Clearly, Rob Fischer revels in the tension between the known and the possible. And, armed with the foresight that Fischer's impressive installation will soon be dismantled and reconstituted, he makes us quite aware of the inexorable cycles of birth, death, and rebirth in our daily lives. Yet, there is a drab gloominess, even fatalism, about Fisher's work that's like a harbinger of the coming winter. Regardless of our yearnings otherwise, fall will inevitably dissolve into the long Minnesota winter; and, likewise, spring and summer will return to us again soon enough. All will be well in the world. At least until it isn't.
Related exhibition details:
Rob Fischer: Few Landmarks and No Boundaries will be on view at Franklin Artworks in Minneapolis through October 30. There will be a closing performance and reception, with live music by Dark Dark Dark, at the gallery on October 29, beginning at 7 pm.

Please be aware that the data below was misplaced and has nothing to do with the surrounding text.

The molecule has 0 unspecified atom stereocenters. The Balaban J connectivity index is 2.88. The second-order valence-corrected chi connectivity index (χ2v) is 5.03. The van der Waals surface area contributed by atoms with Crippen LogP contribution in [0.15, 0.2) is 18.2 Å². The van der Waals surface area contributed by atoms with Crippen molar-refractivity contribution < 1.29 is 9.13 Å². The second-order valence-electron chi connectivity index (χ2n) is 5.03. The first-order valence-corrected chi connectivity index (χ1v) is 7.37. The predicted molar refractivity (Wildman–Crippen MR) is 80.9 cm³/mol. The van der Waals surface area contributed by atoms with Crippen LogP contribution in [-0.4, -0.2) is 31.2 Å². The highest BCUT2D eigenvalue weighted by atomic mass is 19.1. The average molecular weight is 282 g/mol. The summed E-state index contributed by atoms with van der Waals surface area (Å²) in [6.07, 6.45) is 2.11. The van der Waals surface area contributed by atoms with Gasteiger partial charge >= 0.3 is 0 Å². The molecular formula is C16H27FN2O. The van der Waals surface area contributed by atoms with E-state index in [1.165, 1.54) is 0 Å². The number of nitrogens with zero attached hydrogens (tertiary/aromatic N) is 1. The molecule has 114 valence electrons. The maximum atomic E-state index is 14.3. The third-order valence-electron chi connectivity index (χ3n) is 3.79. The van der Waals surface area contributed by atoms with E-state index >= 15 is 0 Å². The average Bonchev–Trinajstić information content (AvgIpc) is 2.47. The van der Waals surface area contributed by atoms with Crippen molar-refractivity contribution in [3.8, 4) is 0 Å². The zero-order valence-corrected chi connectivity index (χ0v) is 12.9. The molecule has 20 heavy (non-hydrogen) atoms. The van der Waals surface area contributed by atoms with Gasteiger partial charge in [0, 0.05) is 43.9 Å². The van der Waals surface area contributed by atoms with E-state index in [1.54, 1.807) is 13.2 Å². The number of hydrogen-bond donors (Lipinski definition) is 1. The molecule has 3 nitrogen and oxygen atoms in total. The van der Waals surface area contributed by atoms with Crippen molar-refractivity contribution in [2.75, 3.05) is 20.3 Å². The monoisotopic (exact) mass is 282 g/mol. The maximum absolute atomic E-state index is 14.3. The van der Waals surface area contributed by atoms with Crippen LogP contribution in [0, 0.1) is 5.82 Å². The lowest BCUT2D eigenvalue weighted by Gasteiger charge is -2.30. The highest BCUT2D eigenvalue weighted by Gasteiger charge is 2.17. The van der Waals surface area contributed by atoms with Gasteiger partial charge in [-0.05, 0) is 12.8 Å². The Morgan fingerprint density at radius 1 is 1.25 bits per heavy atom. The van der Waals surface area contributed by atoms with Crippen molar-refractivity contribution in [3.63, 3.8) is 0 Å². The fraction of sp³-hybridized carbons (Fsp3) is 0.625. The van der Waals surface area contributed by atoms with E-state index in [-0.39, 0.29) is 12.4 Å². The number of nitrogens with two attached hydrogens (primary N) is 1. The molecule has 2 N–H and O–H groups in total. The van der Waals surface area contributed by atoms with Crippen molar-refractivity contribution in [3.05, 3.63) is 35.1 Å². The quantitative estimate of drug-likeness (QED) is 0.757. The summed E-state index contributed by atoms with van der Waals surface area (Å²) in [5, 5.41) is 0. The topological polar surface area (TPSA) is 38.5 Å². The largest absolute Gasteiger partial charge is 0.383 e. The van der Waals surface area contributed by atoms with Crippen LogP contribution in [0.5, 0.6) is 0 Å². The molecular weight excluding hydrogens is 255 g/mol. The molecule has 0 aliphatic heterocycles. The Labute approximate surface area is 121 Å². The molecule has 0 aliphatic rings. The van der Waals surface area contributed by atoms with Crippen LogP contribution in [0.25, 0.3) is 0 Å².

About the author: Originally from South Dakota, Minnesota artist Ruben Nusz was raised by cowboys and later graduated Summa Cum Laude from the University of Minnesota. In 2003 Nusz directed a feature-length documentary that toured the festival circuit. He has exhibited mixed-media works at the Minnesota Museum of American Art, Rochester Art Center, Rosalux Gallery, Umber Studios and the Hopkins Center for the Arts. He is one of the co-founders of SELLOUT Gallery, an artist-run space devoted to the exhibition of work by emerging and mid-career artists as well as independent curators.